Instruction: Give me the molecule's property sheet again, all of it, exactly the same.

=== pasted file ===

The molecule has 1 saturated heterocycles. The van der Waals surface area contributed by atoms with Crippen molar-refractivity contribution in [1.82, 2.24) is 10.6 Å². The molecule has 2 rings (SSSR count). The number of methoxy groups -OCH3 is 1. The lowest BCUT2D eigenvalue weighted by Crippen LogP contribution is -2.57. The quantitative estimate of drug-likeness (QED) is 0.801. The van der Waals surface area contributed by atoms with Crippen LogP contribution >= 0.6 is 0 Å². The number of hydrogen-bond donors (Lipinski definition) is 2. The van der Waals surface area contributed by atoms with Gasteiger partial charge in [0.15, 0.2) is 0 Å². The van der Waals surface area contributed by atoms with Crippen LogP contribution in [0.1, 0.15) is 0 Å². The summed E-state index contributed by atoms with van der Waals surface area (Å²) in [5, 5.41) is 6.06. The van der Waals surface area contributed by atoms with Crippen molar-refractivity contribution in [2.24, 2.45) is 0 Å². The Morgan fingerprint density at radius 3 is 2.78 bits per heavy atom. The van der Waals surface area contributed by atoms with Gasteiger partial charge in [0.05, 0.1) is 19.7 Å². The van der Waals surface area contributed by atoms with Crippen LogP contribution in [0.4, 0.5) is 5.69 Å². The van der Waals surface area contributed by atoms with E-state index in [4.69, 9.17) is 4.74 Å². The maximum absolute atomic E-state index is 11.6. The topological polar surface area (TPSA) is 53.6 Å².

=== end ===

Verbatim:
The molecule has 1 saturated heterocycles. The van der Waals surface area contributed by atoms with Crippen molar-refractivity contribution in [1.82, 2.24) is 10.6 Å². The molecule has 2 rings (SSSR count). The number of methoxy groups -OCH3 is 1. The lowest BCUT2D eigenvalue weighted by Crippen LogP contribution is -2.57. The quantitative estimate of drug-likeness (QED) is 0.801. The van der Waals surface area contributed by atoms with Crippen LogP contribution >= 0.6 is 0 Å². The number of hydrogen-bond donors (Lipinski definition) is 2. The van der Waals surface area contributed by atoms with Gasteiger partial charge in [0.15, 0.2) is 0 Å². The van der Waals surface area contributed by atoms with Crippen LogP contribution in [0.1, 0.15) is 0 Å². The summed E-state index contributed by atoms with van der Waals surface area (Å²) in [5, 5.41) is 6.06. The van der Waals surface area contributed by atoms with Crippen molar-refractivity contribution in [2.24, 2.45) is 0 Å². The Morgan fingerprint density at radius 3 is 2.78 bits per heavy atom. The van der Waals surface area contributed by atoms with Gasteiger partial charge in [0.05, 0.1) is 19.7 Å². The van der Waals surface area contributed by atoms with Crippen LogP contribution in [0.4, 0.5) is 5.69 Å². The van der Waals surface area contributed by atoms with E-state index in [4.69, 9.17) is 4.74 Å². The maximum absolute atomic E-state index is 11.6. The topological polar surface area (TPSA) is 53.6 Å².